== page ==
New CD Release Announcement: "Pro Audio/Acoustics Technical CD"

The Theater and Entertainment Technology Association, a Japanese company, has just released its new CD, "Pro Audio/Acoustics Technical CD" for acoustical measurement, fine tuning on sound systems, and test listening. The CD has applications for a wide variety of professional audio and acoustical on-site work involving listening, adjusting, and setting-up of sound system equipments as well as for measuring, testing, and experiments in the field of architectural acoustical engineering. Japan's Foundation for Broadcasting Culture (Hosobunka Kikin) provided monetary support for the project.

The new CD begins with signals for acoustical measuring, with the latter part of the CD being devoted to program samples for on-site test listening. The CD's sound signals can be used in many measuring and testing situations. These include testing sound insulation performance as well as measuring and investigating the acoustical characteristics of a room. We also use the signals check, measure, and adjust sound system equipments. The CD's signals include all the basic sound signals such as sine-wave, white/pink noise, band noise, tone bursts, etc. In addition, a special feature of the CD is that the signal samples were selected to match the various measuring objectives and purposes of the measuring and testing work in which they will be used.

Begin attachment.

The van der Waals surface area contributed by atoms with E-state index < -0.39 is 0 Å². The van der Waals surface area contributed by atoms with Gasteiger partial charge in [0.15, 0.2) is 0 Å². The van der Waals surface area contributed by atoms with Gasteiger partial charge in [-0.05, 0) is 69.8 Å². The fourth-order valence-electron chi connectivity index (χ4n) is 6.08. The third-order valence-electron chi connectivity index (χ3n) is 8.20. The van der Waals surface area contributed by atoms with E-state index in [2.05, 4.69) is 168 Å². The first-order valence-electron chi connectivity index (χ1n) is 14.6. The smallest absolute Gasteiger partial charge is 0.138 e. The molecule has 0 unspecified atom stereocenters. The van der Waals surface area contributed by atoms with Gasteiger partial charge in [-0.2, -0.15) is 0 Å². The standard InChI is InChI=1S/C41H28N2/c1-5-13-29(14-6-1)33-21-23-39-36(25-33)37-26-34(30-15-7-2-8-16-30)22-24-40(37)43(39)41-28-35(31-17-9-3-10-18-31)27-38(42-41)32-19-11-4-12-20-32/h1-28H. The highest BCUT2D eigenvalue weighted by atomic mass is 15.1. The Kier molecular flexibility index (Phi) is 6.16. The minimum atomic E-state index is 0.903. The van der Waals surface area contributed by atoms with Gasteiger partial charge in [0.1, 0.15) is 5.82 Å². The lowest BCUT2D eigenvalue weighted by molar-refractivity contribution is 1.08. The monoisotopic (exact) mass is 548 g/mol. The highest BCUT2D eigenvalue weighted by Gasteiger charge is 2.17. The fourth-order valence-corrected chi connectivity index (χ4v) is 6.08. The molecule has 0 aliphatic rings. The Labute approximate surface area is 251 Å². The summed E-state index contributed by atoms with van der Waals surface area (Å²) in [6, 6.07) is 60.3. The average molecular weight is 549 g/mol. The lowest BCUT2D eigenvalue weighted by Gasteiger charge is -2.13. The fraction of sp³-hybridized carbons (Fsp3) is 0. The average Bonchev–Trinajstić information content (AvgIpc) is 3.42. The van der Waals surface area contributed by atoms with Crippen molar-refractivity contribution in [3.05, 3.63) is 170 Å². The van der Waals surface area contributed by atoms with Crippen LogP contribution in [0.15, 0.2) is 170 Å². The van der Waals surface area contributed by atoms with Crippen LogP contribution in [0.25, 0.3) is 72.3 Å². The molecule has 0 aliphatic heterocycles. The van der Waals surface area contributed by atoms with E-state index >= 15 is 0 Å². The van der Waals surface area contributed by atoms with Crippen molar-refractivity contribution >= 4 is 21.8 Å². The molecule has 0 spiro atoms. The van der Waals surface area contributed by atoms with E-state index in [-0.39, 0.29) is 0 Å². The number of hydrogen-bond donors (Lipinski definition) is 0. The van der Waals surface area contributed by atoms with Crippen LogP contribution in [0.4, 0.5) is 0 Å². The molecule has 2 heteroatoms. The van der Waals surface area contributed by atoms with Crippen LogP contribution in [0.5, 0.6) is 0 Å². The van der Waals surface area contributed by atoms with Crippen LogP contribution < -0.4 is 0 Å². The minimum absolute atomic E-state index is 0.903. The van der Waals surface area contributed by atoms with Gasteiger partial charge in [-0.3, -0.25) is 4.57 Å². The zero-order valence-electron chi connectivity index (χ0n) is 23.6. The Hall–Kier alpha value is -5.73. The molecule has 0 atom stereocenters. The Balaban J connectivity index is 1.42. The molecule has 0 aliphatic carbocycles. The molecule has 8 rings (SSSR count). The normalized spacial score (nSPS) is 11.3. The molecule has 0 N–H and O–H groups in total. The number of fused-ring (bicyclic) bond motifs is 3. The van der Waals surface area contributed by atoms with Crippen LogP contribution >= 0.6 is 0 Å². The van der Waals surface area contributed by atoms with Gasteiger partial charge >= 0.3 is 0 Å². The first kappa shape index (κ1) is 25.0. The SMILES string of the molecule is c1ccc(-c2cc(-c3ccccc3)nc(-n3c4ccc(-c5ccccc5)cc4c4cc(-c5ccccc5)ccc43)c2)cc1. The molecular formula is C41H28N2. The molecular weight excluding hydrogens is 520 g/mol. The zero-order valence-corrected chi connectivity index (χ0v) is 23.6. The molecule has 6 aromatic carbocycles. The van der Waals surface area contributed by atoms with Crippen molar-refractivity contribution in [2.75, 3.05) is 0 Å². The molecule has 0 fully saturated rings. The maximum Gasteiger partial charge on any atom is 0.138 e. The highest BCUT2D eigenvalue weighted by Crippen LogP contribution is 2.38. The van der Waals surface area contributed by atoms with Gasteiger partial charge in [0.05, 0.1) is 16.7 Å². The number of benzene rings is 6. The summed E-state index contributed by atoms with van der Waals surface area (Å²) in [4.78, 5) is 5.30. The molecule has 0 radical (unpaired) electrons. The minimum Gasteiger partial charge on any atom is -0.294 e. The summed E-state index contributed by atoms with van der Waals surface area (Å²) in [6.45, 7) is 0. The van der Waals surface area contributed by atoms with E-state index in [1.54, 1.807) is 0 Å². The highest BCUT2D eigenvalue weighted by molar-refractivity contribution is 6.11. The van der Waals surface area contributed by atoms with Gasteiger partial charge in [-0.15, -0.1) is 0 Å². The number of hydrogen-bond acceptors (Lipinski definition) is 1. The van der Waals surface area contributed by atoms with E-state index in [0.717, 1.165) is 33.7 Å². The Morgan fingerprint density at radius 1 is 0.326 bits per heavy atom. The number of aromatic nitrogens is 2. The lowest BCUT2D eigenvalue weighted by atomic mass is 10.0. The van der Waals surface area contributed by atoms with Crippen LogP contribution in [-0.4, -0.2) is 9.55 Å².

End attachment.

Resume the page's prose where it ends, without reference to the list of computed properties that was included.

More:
The CD's sample listening programs are intended for use on site,such as live performing stage, so they are as dry in quality as is possible without seeming unduly out of the ordinary. The program samples include narration in Japanese, English, Chinese, and Korean, jazz, pops, piano, orchestra, traditional Japanese instruments, Japanese drum music(Tai-ko), and sound effects for theatrical drama. The sound effects portion lasts about 5 minutes and was produced by Akira Honma, Chief of the Theatre and Entertainment Technology Association's Acoustics Department. It includes many dramatic sounds, such as thunder and rain, the sound of water flowing in a river, a jet airplane, helicopter, etc.

This is an excellent tool with a wide range of on-site uses and applications. We hope that many of our colleagues will find it a valuable accessory in their measuring and evaluation work. To order the CD, please call the Theatre and Entertainment Technology Association directly at 011-81-3360-6134 or contact Nagata Acoustics.

Nagata Acoustics News 98-3iNo.123j
Issued : March 25, 1998

Nagata Acoustics Inc.

E-mail: info@nagata.co.jp